One of the things that keeps us awake at nights is the fear that a ransomware attack will take out one or more of our clients. They don’t seem quite as worried as us, maybe because they have us to worry?

But really the only sure fire way of having your backups safe from an encryption program that will attack your server is to have the backups not connected to your server, or not writable.

This means that we have a strategy for some customers which involves connecting and disconnecting backup drives to the server, but that’s not desirable for a number of reasons

  1. People don’t bother changing the drives
  2. Unless we set it up, they often aren’t encrypted
  3. The drives take quite a beating

So in looking for an offsite solution we considered a whole bunch of storage providers- that’s enough to send you crazy just trying to compare features and prices…..

We settled on Backblaze B2. Did we tell you how much we love Backblaze? It’s ultra cheap, and Backblaze have an amazing USP- they open source all of their designs, and rely on being good to get ahead of the competition. We love that.

Anyway Backblaze B2 has some unique requirements, so we then needed to find a piece of Mac OS software that supports it.

It needed to be

  1. Cheap
  2. Scriptable (ie. automatic backups)
  3. Supports B2
  4. Can be operated by a client if needed

In comes Cloudberry Backup for Mac from Cloudberry Labs. so we bought a copy and tested it over a few weeks. Everything went well, it seemed almost too good to be true- usually you can have cheap or good but not both……

So we recommended it to clients and asked them to buy the software, and provide their credit card for billing with Backblaze. Although we would be managing it, one of the drawbacks with Backblaze is that they aren’t really set up for the whole thing to be managed by an MSP, so why not let clients save a bit of money?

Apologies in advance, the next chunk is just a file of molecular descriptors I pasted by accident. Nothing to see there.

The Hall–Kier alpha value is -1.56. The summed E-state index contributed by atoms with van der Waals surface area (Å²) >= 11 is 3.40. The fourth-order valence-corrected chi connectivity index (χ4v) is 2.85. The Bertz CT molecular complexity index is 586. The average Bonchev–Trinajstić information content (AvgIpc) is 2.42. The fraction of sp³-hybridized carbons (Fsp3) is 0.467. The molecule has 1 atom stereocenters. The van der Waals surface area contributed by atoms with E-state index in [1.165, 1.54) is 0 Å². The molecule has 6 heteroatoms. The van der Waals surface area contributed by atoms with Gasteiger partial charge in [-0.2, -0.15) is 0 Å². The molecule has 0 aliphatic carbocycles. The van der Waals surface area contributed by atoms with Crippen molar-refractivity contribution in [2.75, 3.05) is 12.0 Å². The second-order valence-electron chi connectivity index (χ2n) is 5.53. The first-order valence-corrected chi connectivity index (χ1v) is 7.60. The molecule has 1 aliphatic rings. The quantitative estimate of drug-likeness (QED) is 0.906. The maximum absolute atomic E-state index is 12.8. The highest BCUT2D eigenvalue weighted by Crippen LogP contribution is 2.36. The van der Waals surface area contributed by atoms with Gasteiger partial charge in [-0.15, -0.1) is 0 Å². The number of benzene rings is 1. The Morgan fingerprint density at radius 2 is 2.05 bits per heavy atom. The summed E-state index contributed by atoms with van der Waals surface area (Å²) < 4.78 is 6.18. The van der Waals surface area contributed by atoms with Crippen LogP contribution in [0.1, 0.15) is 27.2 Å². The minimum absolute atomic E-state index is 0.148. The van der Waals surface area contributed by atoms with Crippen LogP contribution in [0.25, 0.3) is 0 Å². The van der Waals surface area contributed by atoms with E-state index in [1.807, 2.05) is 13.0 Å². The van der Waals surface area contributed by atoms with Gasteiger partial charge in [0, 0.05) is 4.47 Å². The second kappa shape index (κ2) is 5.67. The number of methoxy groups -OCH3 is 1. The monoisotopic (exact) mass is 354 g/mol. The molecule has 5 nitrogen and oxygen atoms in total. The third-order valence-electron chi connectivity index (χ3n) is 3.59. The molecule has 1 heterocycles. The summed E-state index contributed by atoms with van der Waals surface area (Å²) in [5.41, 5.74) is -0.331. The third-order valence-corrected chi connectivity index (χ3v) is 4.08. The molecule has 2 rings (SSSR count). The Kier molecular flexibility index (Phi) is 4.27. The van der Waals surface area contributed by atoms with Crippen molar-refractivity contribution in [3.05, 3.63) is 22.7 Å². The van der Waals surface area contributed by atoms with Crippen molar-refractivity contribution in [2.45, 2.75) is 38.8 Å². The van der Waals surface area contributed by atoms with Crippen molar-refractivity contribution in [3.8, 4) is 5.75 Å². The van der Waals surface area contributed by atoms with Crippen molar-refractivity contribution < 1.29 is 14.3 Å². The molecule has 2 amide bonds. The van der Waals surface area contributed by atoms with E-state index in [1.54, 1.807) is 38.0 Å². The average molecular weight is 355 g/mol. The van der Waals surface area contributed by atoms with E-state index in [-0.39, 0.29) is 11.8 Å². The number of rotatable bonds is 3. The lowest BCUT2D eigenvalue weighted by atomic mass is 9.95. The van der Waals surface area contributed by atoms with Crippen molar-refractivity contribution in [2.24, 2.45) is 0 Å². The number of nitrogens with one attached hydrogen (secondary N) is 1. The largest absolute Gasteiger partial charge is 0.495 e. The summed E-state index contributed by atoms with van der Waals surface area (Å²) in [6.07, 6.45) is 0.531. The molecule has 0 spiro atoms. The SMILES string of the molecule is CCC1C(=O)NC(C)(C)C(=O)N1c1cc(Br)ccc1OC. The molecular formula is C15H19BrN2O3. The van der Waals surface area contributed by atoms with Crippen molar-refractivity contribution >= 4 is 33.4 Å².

So we set it up and started it backing up for 2 clients on the first day. The next morning getting 2 alerts that both servers were nearly full! A bit of investigation revealed that Cloudberry was filling up it’s own /Logs folder with thousands of tiny log files that weren’t being purged.

One server eventually had over 400,000 individual log files taking several hundreds of gigabytes. Have you ever tried deleting that from the GUI?

We had to disable it almost immediately and after over 2 weeks of going back and forth with the manufacturer, they finally admitted defeat and refunded both clients.

We are still very cranky, because our reputation is under threat in situations like this, and we depend on software houses to be able to at least support their own products. The support was appalling, they appeared to have no idea what was going on even after being sent logs, never gave suggestions for mitigation, seemed unwilling to solve the problem.

We really loved the idea of Cloudberry because it runs on just about anything, but unfortunately the reality was far from perfect.

OK, next time we try something not so cheap. But the reason for wanting cheap in this case is because Apple are deprecating their product. We’ve been preparing for this for more than a year. This means that any investment in Mac software to run on a server will be useless when that server gets replaced, so we wanted to minimise the financial damage.
Sigh, we don’t always choose the cheap option, perhaps we deserved that one!

UPDATE 7 December 2018- We’ve been contacted by Gleb Bokhan from Cloudberry, who assures us that this bug is fixed in v2.5 of the software. Can’t verify that but to be fair I’ve made this update. It doesn’t really explain why they were so uninterested in helping or fixing the issue, but everyone has bad days.